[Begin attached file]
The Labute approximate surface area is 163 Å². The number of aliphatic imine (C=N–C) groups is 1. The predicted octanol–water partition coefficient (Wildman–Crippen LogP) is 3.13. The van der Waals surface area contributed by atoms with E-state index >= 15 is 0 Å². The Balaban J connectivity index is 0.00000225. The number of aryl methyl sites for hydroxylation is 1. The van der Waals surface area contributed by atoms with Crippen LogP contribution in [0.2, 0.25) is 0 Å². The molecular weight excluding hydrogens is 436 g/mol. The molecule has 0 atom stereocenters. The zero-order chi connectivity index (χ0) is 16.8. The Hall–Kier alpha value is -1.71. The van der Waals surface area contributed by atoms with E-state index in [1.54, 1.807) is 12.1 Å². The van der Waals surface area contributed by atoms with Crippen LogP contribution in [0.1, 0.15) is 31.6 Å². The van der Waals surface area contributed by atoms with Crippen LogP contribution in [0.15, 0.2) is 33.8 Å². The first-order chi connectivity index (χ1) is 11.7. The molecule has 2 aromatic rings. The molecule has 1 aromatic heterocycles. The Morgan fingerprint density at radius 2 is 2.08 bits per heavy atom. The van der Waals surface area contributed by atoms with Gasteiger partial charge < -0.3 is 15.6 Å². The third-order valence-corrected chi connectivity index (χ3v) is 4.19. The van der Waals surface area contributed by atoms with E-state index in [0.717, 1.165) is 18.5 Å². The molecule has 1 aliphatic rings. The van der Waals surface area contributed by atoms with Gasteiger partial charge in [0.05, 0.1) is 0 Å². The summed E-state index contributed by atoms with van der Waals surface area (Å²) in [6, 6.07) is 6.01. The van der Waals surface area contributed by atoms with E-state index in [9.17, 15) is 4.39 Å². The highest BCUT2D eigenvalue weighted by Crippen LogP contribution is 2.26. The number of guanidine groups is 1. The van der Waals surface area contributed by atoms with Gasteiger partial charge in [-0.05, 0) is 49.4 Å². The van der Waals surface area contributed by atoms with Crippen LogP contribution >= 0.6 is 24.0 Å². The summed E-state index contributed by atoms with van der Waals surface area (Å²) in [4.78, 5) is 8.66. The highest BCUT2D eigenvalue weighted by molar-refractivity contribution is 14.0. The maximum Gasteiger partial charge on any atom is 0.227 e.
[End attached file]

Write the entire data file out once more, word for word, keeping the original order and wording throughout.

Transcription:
The Labute approximate surface area is 163 Å². The number of aliphatic imine (C=N–C) groups is 1. The predicted octanol–water partition coefficient (Wildman–Crippen LogP) is 3.13. The van der Waals surface area contributed by atoms with E-state index >= 15 is 0 Å². The Balaban J connectivity index is 0.00000225. The number of aryl methyl sites for hydroxylation is 1. The van der Waals surface area contributed by atoms with Crippen LogP contribution in [0.2, 0.25) is 0 Å². The molecular weight excluding hydrogens is 436 g/mol. The molecule has 0 atom stereocenters. The zero-order chi connectivity index (χ0) is 16.8. The Hall–Kier alpha value is -1.71. The van der Waals surface area contributed by atoms with E-state index in [1.54, 1.807) is 12.1 Å². The van der Waals surface area contributed by atoms with Crippen LogP contribution in [0.1, 0.15) is 31.6 Å². The van der Waals surface area contributed by atoms with Crippen LogP contribution in [0.15, 0.2) is 33.8 Å². The first-order chi connectivity index (χ1) is 11.7. The molecule has 2 aromatic rings. The molecule has 1 aromatic heterocycles. The Morgan fingerprint density at radius 2 is 2.08 bits per heavy atom. The van der Waals surface area contributed by atoms with Gasteiger partial charge < -0.3 is 15.6 Å². The third-order valence-corrected chi connectivity index (χ3v) is 4.19. The van der Waals surface area contributed by atoms with E-state index in [0.717, 1.165) is 18.5 Å². The molecule has 1 aliphatic rings. The van der Waals surface area contributed by atoms with Gasteiger partial charge in [0.05, 0.1) is 0 Å². The summed E-state index contributed by atoms with van der Waals surface area (Å²) in [6, 6.07) is 6.01. The van der Waals surface area contributed by atoms with E-state index in [9.17, 15) is 4.39 Å². The highest BCUT2D eigenvalue weighted by Crippen LogP contribution is 2.26. The number of guanidine groups is 1. The van der Waals surface area contributed by atoms with Gasteiger partial charge in [-0.05, 0) is 49.4 Å². The van der Waals surface area contributed by atoms with Crippen LogP contribution >= 0.6 is 24.0 Å². The summed E-state index contributed by atoms with van der Waals surface area (Å²) in [4.78, 5) is 8.66. The highest BCUT2D eigenvalue weighted by molar-refractivity contribution is 14.0. The maximum Gasteiger partial charge on any atom is 0.227 e.